Spotlight on: KATYA KABANOVA

Katya Kabanova

At Seattle Opera February 2017

Music & Libretto by Leoš Janáček

Adapted from Vincenc Červinka’s translation of Alexander Ostrovsky’s play The Storm

The Story

Long Story Short

Trapped between human longing and a restrictive traditional society, a fragile young woman implodes.

Katya Kabanova is based on the play The Storm by Alexander Ostrovsky.

Who’s Who?

Katya Kabanova (KAH-tyah KAH-bah-noh-vah) is a beautiful, gentle, frustrated young woman full of passionate spirituality.

Tichon (TEEK-ckhon), her husband, drinks away his misery. His name means “silent.”

Kabanicha (KAH-bahn-eek-ckhah), his overbearing mother, is a great believer in propriety and the rules of traditional behavior. Her name means “fat, ugly, mean, wild sow” in Russian.

Varvara (VAHR-vahr-ah), Kabanicha’s foster-daughter, knows what she wants and isn’t afraid to go and take it. Her name is a variant of “Barbara.”

Vanya Kudrjas (KOOD-ryash), her lover, is a young science teacher. His name implies a cute boy with curly hair.

Dikoj (DEE-koy), Kudrjas’s boss, is a wealthy old merchant, a bully, and an oaf. He likes it when Kabanicha is harsh with him. His name means “wild savage.”

Boris (BOH-rees), Dikoj’s nephew, a handsome, well-educated urbanite, is out of place in this opera’s rustic setting.

Leoš Janáček (LAY-ohsh YA-nah-check) composed this opera.

Where & When?

Originally, Kalinov, Russia, a village on the Volga; the 1860s. Seattle Opera’s production sets the opera in 1950s US.

What's Going On?

Two wealthy families dominate a small Russian village on the banks of the Volga. The older generation, set in their traditional, autocratic ways, makes life a living hell for the young people, who yearn to escape. Old Kabanicha sends her pushover son Tichon off on a business trip. While he’s out of town, his wife, Katya, has a passionate affair with Boris, an educated young man trapped in the village because his unpleasant uncle controls the family’s money. Varvara and Kudrjas, carefree young lovers, run away together to Moscow. But Katya, overwhelmed by guilt, confesses her adultery. Boris is sent to Siberia, and Katya, unable to live with herself, jumps into a river and drowns.

About the Composer

Leoš Janáček was one of a kind. This composer’s utterly individual sound, once heard, is never forgotten. Some fall in love at first hearing; others find Janáček’s music quirky, irregular, an acquired taste. He was humble, honest, spiritual, not to mention uncompromising, irascible, stubborn, and difficult to live with. He would have lived his entire life in provincial obscurity had his genius not suddenly flowered in old age, inspired by his passionate platonic love for a young married woman. This unexpected love affair freed his spirit, and old Janáček composed a series of brilliantly original operas that have traveled from his small Eastern European village to every corner of the world.

Although I am getting on in years, I have the feeling that a new vein is beginning to grow in my work, a new branch—the same thing that happens to the four- or five-hundred-year-old trees of Hukvaldy. One looks and notices—there is a young branch growing from the side of a tree. My latest creative period is also a new kind of sprouting from the soul which has made its peace with the rest of the world and seeks only to be nearest to the ordinary Czech man.”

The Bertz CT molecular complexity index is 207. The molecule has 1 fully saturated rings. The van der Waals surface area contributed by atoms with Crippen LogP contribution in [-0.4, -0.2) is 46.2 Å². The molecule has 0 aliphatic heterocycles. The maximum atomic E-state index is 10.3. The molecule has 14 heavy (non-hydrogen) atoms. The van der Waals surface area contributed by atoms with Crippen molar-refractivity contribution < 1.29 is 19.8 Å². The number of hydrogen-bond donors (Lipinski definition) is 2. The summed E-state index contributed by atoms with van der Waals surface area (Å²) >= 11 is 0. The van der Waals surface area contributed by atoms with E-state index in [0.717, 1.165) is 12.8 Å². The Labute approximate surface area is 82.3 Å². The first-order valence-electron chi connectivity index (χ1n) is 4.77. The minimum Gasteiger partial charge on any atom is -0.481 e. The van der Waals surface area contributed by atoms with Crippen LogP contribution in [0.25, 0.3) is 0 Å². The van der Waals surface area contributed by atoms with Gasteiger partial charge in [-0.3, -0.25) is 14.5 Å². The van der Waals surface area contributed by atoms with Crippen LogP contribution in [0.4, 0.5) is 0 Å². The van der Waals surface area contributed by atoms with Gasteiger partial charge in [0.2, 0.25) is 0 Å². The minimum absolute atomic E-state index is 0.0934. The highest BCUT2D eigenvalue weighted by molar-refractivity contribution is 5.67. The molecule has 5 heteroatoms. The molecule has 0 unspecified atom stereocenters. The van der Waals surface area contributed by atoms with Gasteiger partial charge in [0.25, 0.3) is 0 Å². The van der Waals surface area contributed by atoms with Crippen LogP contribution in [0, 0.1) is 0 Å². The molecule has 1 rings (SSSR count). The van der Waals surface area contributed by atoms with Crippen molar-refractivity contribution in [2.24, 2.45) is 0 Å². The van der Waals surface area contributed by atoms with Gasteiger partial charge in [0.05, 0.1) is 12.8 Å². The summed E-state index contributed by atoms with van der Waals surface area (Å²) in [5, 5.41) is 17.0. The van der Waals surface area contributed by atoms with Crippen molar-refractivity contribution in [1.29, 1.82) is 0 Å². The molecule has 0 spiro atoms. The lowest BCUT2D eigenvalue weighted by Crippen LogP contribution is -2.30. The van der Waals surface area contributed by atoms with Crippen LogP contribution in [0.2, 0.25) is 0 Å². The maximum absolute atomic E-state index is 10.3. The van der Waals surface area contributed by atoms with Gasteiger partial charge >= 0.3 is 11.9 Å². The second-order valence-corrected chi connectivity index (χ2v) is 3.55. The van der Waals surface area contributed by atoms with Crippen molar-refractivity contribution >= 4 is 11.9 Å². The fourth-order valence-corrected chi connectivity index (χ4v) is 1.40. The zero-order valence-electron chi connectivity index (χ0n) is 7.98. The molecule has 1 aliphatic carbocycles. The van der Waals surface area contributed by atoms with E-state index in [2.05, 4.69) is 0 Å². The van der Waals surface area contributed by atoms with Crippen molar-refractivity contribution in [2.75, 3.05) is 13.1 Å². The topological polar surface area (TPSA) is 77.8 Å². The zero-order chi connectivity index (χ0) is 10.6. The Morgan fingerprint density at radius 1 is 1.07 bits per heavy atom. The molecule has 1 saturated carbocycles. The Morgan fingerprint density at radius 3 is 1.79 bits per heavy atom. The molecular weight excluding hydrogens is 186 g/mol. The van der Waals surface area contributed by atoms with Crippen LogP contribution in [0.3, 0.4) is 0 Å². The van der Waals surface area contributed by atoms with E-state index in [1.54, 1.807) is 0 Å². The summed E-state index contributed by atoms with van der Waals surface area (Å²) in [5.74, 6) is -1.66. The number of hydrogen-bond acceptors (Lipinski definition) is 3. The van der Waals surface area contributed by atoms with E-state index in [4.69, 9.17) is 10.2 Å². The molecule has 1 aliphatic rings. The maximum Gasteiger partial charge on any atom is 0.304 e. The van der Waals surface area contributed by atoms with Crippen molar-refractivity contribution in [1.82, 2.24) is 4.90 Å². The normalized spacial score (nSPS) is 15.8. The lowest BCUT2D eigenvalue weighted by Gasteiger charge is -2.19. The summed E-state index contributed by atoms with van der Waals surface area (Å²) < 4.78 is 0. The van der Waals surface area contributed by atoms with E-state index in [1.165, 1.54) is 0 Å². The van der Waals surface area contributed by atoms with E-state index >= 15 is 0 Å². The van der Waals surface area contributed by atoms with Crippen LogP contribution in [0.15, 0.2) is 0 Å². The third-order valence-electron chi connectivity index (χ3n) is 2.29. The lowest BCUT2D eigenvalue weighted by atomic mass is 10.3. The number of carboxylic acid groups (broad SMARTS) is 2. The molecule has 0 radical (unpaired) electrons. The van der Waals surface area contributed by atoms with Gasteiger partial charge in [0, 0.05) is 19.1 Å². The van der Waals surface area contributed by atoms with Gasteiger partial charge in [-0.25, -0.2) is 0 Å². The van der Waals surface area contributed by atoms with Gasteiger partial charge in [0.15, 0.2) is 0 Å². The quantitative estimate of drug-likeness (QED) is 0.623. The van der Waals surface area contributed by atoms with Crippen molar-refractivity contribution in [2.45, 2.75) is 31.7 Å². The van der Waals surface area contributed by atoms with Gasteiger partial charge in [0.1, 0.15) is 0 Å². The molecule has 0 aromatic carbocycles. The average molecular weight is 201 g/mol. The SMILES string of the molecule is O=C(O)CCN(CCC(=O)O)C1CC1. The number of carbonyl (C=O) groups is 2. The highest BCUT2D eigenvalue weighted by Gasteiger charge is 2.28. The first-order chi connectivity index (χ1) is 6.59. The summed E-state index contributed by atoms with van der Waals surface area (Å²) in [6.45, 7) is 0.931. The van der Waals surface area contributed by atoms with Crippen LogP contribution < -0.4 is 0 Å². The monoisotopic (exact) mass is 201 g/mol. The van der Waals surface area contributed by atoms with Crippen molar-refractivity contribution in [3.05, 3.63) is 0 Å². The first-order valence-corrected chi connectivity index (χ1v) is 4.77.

—the 72-year-old composer’s words at the Hukvaldy schoolhouse commemorative ceremony

When Janáček was born in 1854, Czech music was coming out of the long shadow cast by the powerful musical tradition in nearby Austria and Germany. In operas such as Smetana’s Bartered Bride (1866) and Dvořák’s Rusalka (1901), Czech composers finally began creating operas with a distinctly Czech sound which could thrill audiences at any theater in the world. These appealing, tuneful works rely on folk culture and draw on the spirit of Czech folk music.

But Janáček wanted to go beyond a vague Romantic ideal of nationalistic folk culture. He considered himself not Czech, but specifically Moravian, and spent much of his adult musical life (when he wasn’t playing the organ or teaching music in Brno) researching and transcribing traditional Moravian music. His own distinctive sound developed from what he learned—not from German teachers in Leipzig and Vienna, where he wasted several years as an unteachably anti-authoritarian student—but from his findings in the Moravian countryside. Western classical music was dominated by major and minor, two of seven possible modes available to Western instruments. Janáček was uninterested in limiting himself to major and minor, and also uninterested in atonality, an alternative that started to become fashionable in the 1910s and ’20s. Instead, he appreciated the beauty of the many musical modes available in Slavic folk music and became obsessed with how words naturally transform into music in folk song. He developed an extremely personal way of setting text to music, which you’ll hear in his operas.

Janáček and his wife.
Kamila Stösslová

Janáček’s family life was troubled. A bit of a workaholic, he married a young piano student; but they were never particularly happy together, and after both their children died, their relationship disintegrated. (Janáček’s powerful opera Jenůfa, written in 1903 as his 20-year-old daughter was dying, explores the catastrophic loss of a child; but it wasn’t performed at the important theater in Prague for a dozen years because Janáček had managed to insult the theater director.) The composer and his wife discussed divorce but chose instead to live separate lives in the same house. When he was 63, Janáček fell madly in love with Kamila Stösslová, a 25-year-old married woman with two sons. Although she never requited his obsessive passion, they became close friends, much to the annoyance of Janáček’s wife (Kamila’s husband didn’t mind). Janáček’s love for Kamila inspired three remarkable characters in his late operas: Katya Kabanova, in an opera also inspired by his love for all things Russian; the Vixen, in The Cunning Little Vixen, also inspired by his deeply spiritual love of nature; and Emilia Marty, in The Makropulos Case. He died in 1928, Kamila by his side, of pneumonia which developed from a chill he caught looking for Kamila’s son in the forests near his village of Hukvaldy.